56 Fair Empl.prac.cas. 354,56 Empl. Prac. Dec. P 40,843michael David Wilson and Ted R. Williams, Plaintiffs-appellants, v. Mel Bailey, James E. Johnson, Patricia Hoban-moore, Roderickbeddow, Jr., David Graff, Jefferson Countypersonnel Board, Jefferson County,defendants-appellees,john W. Martin, Major Florence, Ida Mcgruder, Sam Coar,eugene Thomas, Charles Howard,intervenors-defendants-appellees, 934 F.2d 301 (11th Cir. 1991)Annotate this Case
W. Eugene Rutledge, Birmingham, Ala., for plaintiffs-appellants.
Gorham, Waldrep, Stewart, Kendrick & Bryant, Barry W. Tucker, LaVeeda Morgan Battle, Birmingham, Ala., for Personnel Bd. of Jefferson County, Ala.
Robert D. Joffe, New York City, for John W. Martin, et al.
Dominick, Fletcher, Yeilding, Wood & Lloyd, P.A., J. Fred Wood, Jr., Terry McElheny, Birmingham, Ala., for Mel Bailey, Sheriff of Jefferson Co., Ala.
Charles S. Wagner, Asst. County Atty., Birmingham, Ala., for Jefferson County, Ala.
Appeal from the United States District Court for the Northern District of Alabama.
Before KRAVITCH and JOHNSON, Circuit Judges, and MORGAN, Senior Circuit Judge.
JOHNSON, Circuit Judge:
This case arises on appeal following a bench trial in which the district court found in favor of the defendants in this reverse discrimination suit.
In 1974 and 1975, three actions were brought in the Northern District of Alabama alleging discrimination by the city of Birmingham in its employment practices. The city of Birmingham, Jefferson County ("the County"), and the Jefferson County Sheriff's Department ("the Sheriff's Department") eventually entered into three consent decrees. This suit challenges the effects of one of these consent decrees, "the County decree," on the Sheriff's Department. The County decree requires the good faith efforts of the County and the Sheriff to hire qualified blacks and women for entry-level positions and to "seek to secure the number of qualified black and female applicants for promotion to [certain jobs] that is at least equivalent to their percentage representation in the applicant pool from which such promotions are made."
Deputy sheriffs who would like to be promoted to Sheriff's sergeant must take an exam. The Jefferson County Personnel Board uses the exams to draw up a list of eligible candidates by choosing the top three names for the first open position ("the rule of three") and one name for every open position after that one. The Personnel Board compares the eligibility list to the composition of minorities and women within the applicant pool. If necessary, the Personnel Board supplements the list with the highest scoring women and minority candidates in proportion to their numbers within the applicant pools. The list is then sent to the Sheriff who is not told the applicant's raw score, where the applicant stood in the overall applicant pool, or whether the applicant was supplemented to the list. The list, though, is ranked based on how the candidates performed on the test compared to the other certified candidates. The Sheriff receives the list and then reviews the candidate's personnel file for each certified candidate and has a meeting with his Chief Deputy and several sergeants from the Internal Affairs Division to discuss each candidate. The Sheriff then meets with each candidate. The Sheriff reviews the candidates for loyalty, number of demerits, the quality of their writing and verbal skills, attitude, decision-making skills, and ability as a deputy sheriff. The Sheriff admits that he is aware of, and considers, the race and gender of each candidate, but he claims that these characteristics are not dispositive. He also claims that he has never promoted an unqualified African American or woman.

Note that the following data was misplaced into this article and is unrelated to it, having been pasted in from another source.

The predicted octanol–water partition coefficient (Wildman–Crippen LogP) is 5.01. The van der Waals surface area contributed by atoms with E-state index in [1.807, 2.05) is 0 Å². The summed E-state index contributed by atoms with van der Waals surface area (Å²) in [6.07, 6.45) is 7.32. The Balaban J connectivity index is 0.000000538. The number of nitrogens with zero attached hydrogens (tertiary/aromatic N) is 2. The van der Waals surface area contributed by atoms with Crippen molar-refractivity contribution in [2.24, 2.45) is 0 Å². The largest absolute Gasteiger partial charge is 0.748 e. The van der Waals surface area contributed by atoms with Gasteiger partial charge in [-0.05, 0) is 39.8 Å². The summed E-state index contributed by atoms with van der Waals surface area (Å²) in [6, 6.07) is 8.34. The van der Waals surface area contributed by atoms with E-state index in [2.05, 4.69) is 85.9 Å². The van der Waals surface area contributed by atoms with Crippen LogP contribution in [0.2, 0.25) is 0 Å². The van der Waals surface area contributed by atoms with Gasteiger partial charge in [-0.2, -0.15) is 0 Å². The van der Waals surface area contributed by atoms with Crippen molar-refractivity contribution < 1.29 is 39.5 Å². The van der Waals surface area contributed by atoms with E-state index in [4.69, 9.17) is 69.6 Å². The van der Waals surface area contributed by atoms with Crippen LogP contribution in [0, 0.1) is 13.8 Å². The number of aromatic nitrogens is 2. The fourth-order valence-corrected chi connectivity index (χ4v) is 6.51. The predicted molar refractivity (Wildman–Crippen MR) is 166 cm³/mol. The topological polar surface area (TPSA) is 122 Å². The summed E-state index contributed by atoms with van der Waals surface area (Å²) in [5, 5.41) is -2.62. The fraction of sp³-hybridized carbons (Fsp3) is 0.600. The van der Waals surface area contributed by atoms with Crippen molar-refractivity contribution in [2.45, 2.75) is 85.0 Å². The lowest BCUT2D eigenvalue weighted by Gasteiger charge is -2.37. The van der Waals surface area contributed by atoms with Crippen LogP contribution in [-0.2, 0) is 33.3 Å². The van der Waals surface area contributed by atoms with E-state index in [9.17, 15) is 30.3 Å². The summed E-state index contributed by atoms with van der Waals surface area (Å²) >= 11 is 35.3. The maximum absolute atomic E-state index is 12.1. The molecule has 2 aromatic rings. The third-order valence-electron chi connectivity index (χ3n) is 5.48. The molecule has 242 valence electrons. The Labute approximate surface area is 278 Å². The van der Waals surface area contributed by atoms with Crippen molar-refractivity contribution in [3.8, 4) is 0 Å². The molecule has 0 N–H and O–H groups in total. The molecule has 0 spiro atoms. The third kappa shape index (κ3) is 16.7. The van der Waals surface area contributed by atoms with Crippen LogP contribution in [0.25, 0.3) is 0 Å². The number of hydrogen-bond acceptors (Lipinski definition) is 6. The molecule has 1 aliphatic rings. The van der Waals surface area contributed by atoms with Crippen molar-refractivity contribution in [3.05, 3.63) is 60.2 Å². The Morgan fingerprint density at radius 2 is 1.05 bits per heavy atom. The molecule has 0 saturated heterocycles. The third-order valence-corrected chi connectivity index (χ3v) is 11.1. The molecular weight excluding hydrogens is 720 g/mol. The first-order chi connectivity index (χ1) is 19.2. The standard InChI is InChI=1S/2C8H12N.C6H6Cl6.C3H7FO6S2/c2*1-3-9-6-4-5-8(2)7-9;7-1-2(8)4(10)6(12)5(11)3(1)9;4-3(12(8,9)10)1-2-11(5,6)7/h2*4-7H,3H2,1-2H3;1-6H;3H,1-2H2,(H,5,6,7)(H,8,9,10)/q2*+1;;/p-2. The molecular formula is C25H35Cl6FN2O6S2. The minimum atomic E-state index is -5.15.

This appeal involves two white deputy sheriffs who were both twice certified as candidates by the Personnel Board, but were never promoted by the Sheriff. In the two certifications, the Sheriff interviewed eight minority or women candidates and offered six of them promotions. The Sheriff also interviewed eleven white males, five of whom were promoted.
On July 19, 1989, the plaintiffs filed suit against the Personnel Board, Jefferson County, and Sheriff Bailey. On October 9, 1989, the court permitted the plaintiffs from the earlier consent decree cases to intervene as defendants.
Initially, the plaintiffs' claims were consolidated into a complex suit challenging the consent decrees entitled In re Birmingham Reverse Discrimination Employment Litig. However, during a pretrial conference, the plaintiffs stipulated that the consent decrees were valid, and they voluntarily limited their action to the question of whether the defendants' conduct was mandated or consistent with the decree. The plaintiffs were thereby able to separate themselves from the complex litigation and expedite their trial on the merits.
The district court granted two separate summary judgment motions. The district court granted summary judgment in favor of the County and Personnel Board on every claim. The district court also granted partial summary judgment in favor of Sheriff Bailey on the Title VII claim, on the section 1981 claim, and on the section 1983 claim for monetary relief. The district court allowed the section 1983 claim for injunctive relief against Sheriff Bailey to go forward. Following a bench trial, the district court denied injunctive relief. A timely appeal was then taken.
The plaintiffs allege that the district court erred in granting summary judgment in favor of the Board members in their official capacity. The district court held that the Board did not deny the plaintiffs any employment opportunity, and therefore the plaintiffs could not prove a prima facie case against the Personnel Board, as a matter of law.
In reverse discrimination suits, plaintiffs must establish a McDonnell Douglas prima facie case. The test requires a reverse discrimination plaintiff to prove:
(1) that he belongs to a class
(2) that he applied for and was qualified for a job
(3) that he was rejected for the job; and
(4) that the job was filled by a minority group member or a woman.